Good News for States’ Rights

President Biden reverses the federal government’s overreach under Trump. States are once again able to set their own vehicle emission standards. “Conservatives” SHOULD” applaud but I will not hold my breath waiting for that to happen.

26 thoughts on “Good News for States’ Rights

        1. I know it is an article of faith for government haters to dump on California but, as a matter of fact, California does very well. Manufacturing, agriculture, tech, services, entertainment – California has it all. And leads in every category. Sure, its amazing economic vitality has created problems such as congestion, high cost of living, crazy real estate prices, etc. That’s what happens when people migrate in the millions seeking opportunity.

          Liked by 1 person

          1. “Also the highest poverty rate in the country.”

            It has the highest NUMBER of people living in poverty, but its official RATE according to U.S. Census data and definitions is nowhere near the worst. The highest poverty RATES pre-pandemic were mostly in the red states of the South. Mississippi and Louisiana have been the two poorest.

            With that said, the statement is accurate if we stipulate that it also includes supplemental cost of living data.


            California is a “land of opportunity” that has absorbed MILLIONS of impoverished people – legal and illegal. Few people seeking a better life for their children pull up stakes and head for Mississippi or Louisiana.

            Liked by 1 person

      1. For some uses, yes.

        But keep in mind that recharging requires 200 amp service, just for charging. Most houses only have 100 amp total. Most subdivisions have only sufficient capacity for no more than 20% of their residents to have chargers.

        Further, refilling the tank on my Tahoe takes 5 minutes, recharging that F-150 takes 4 to 6 hours.

        That said, if I had unlimited money, I’d have an electric for day to day shopping and such and a gasoline truck for high demand uses.


        1. “That said, if I had unlimited money…”

          And that’s the rub. I do believe we need to do something to address the carbon we’re putting into the atmosphere, but I am also pretty offended by the idea that it is all of our individual responsibility. For the reasons you’ve pointed out, and others, a mostly electric vehicle US isn’t feasible absent MASSIVE infrastructure updates. Not holding my breath on that, which is unfortunate because I think this could be a good thing for the future. And I just think cars and vehicle innovations are cool.

          No idea why, but you did not strike me as a Chevy guy.

          Liked by 1 person

          1. The changeover to electric cars for most uses is a good idea, but the infrastructure and private upgrades can’t be rushed.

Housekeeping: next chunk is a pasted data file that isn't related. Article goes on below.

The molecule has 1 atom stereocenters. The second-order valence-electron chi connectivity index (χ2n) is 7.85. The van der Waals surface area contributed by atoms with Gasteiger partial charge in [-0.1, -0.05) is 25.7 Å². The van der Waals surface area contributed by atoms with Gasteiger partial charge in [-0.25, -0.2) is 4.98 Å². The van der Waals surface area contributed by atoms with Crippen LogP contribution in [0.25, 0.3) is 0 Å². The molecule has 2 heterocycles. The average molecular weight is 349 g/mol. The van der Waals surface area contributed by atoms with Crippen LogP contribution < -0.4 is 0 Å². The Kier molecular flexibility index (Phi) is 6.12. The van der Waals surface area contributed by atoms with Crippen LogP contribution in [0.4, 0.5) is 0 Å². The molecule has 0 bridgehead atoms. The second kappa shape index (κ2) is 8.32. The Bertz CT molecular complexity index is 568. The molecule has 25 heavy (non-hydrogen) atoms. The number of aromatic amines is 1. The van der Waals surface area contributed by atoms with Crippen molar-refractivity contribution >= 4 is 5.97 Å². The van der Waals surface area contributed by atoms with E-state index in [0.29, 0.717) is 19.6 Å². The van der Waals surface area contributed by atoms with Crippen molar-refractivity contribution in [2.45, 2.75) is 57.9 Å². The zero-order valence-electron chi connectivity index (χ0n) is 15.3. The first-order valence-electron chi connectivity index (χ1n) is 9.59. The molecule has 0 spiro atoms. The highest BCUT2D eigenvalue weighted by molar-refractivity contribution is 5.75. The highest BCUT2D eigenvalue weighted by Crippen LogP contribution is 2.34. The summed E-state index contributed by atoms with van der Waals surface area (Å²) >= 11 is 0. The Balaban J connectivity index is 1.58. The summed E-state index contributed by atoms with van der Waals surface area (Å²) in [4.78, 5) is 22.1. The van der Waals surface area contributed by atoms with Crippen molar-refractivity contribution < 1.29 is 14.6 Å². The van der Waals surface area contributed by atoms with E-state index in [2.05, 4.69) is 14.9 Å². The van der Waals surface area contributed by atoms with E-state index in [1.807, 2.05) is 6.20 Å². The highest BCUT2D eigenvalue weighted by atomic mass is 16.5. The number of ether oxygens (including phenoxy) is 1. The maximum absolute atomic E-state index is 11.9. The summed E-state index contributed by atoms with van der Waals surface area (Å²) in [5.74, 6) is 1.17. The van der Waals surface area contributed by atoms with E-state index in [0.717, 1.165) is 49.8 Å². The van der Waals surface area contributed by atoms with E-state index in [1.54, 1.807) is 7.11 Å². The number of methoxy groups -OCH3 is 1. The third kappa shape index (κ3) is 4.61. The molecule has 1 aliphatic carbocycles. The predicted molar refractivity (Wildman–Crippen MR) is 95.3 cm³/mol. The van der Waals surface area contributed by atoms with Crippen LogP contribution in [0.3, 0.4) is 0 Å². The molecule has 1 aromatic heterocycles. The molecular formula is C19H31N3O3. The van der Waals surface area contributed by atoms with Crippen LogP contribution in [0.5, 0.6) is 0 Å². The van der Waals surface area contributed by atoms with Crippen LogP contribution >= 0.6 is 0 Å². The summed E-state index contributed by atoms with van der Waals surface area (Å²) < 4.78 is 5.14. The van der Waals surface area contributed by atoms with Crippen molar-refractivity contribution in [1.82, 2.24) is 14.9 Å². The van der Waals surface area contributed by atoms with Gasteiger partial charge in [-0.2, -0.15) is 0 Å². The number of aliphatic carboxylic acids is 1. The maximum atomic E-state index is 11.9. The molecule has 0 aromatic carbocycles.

Over the next 30 years it can be done without too much disruption but it can’t be done in an election cycle without bankrupting us.


          2. Maybe not in an election cycle, but there’s no reason it should take 30 years either. And the US isn’t going to be bankrupted. We all know how quickly they can find money when they want to spend it on something.

            Liked by 1 person

        2. “But keep in mind that recharging requires 200 amp service, just for charging.”

          Not exactly accurate. The service required is a function of the charger selected and the other uses of electricity in the home. A Level 2 charger rated at 32 Amps is quick, but there is no requirement that you charge at that level. A full charge overnight is achieved by charging at much lower levels. 16-amp systems are common.

          Bottom line, 200 amp service is certainly desirable but not “required.”

          But it is certain that our overall electrical infrastructure needs to be enhanced as we transition towards electric vehicles. Which, of course, is part of the Biden infrastructure program for the country that you have mocked.


          Liked by 1 person

        3. In addition, charging in public is over the top expensive if you can even find a station. EV may be fine for round trips of no more than 200 miles but any farther you are out of luck or just screwed.


      1. California boasts THE highest state poverty rate in the US, over 15%, only behind DC with over 16%. The Uber democrat states/District sure make more poor people.

        New York boasts the highest population decline migrating south.

        California is hemorrhaging population as well.

        People will only take but so much taxation, high costs and regulation that democrats foist on them before saying see ya later, bye.


        1. And when they get to Texas and Florida or wherever else they move to, and find the number of rights those states are attempting to take away from them, they could quite easily return. Or better yet, vote the anti-democratic, anti-women, pro-Trump idiots out of office.

          Liked by 1 person

  1. Can’t read due to paywall. Too bad the poster didn’t take the trouble to share the topic — whatever it is — in a way the rest of us could respond to.


    1. “ The Biden administration previously reversed another Trump-era policy, allowing states to adopt stronger emissions rules than the federal government. Fourteen states and the District of Columbia have voted to adopt the stricter standards set by California.”

      I could not get the link to work either. But it was easy to find out what has happened. So here is another link you might be able to see.

      Liked by 1 person

    2. I shared the item as news. The part that is available without a subscription conveys the news. I have often run into paywalls – such as at the WSJ – but unlike some, I try not to offer a hissy fit as a response.

      Liked by 1 person

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